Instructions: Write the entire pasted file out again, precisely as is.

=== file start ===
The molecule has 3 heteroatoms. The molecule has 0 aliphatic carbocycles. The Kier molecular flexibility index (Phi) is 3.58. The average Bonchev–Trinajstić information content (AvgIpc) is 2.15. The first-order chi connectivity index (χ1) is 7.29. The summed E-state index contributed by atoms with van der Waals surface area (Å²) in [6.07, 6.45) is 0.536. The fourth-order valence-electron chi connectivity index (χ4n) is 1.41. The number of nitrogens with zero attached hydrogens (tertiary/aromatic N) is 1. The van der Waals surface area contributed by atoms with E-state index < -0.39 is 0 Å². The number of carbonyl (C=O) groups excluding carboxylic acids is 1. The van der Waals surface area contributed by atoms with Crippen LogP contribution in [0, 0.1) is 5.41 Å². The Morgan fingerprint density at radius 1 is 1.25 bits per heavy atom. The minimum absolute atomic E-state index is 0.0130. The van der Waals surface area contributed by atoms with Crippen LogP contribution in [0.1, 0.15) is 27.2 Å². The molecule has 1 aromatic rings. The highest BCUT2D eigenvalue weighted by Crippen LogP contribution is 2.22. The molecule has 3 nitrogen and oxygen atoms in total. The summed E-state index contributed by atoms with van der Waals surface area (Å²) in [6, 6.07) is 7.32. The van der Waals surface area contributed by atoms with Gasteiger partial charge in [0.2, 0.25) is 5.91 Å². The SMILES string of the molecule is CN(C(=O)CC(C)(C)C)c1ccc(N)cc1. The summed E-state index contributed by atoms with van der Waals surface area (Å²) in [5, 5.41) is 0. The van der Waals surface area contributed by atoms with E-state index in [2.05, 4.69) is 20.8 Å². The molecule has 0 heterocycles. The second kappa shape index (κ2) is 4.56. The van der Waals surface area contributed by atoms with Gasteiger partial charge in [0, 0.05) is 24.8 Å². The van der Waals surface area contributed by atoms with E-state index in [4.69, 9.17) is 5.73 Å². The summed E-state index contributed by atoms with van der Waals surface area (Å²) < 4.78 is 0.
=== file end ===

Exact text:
The molecule has 3 heteroatoms. The molecule has 0 aliphatic carbocycles. The Kier molecular flexibility index (Phi) is 3.58. The average Bonchev–Trinajstić information content (AvgIpc) is 2.15. The first-order chi connectivity index (χ1) is 7.29. The summed E-state index contributed by atoms with van der Waals surface area (Å²) in [6.07, 6.45) is 0.536. The fourth-order valence-electron chi connectivity index (χ4n) is 1.41. The number of nitrogens with zero attached hydrogens (tertiary/aromatic N) is 1. The van der Waals surface area contributed by atoms with E-state index < -0.39 is 0 Å². The number of carbonyl (C=O) groups excluding carboxylic acids is 1. The van der Waals surface area contributed by atoms with Crippen LogP contribution in [0, 0.1) is 5.41 Å². The Morgan fingerprint density at radius 1 is 1.25 bits per heavy atom. The minimum absolute atomic E-state index is 0.0130. The van der Waals surface area contributed by atoms with Crippen LogP contribution in [0.1, 0.15) is 27.2 Å². The molecule has 1 aromatic rings. The highest BCUT2D eigenvalue weighted by Crippen LogP contribution is 2.22. The molecule has 3 nitrogen and oxygen atoms in total. The summed E-state index contributed by atoms with van der Waals surface area (Å²) in [6, 6.07) is 7.32. The van der Waals surface area contributed by atoms with Gasteiger partial charge in [0.2, 0.25) is 5.91 Å². The SMILES string of the molecule is CN(C(=O)CC(C)(C)C)c1ccc(N)cc1. The summed E-state index contributed by atoms with van der Waals surface area (Å²) in [5, 5.41) is 0. The van der Waals surface area contributed by atoms with E-state index in [2.05, 4.69) is 20.8 Å². The molecule has 0 heterocycles. The second kappa shape index (κ2) is 4.56. The van der Waals surface area contributed by atoms with Gasteiger partial charge in [0, 0.05) is 24.8 Å². The van der Waals surface area contributed by atoms with E-state index in [4.69, 9.17) is 5.73 Å². The summed E-state index contributed by atoms with van der Waals surface area (Å²) < 4.78 is 0.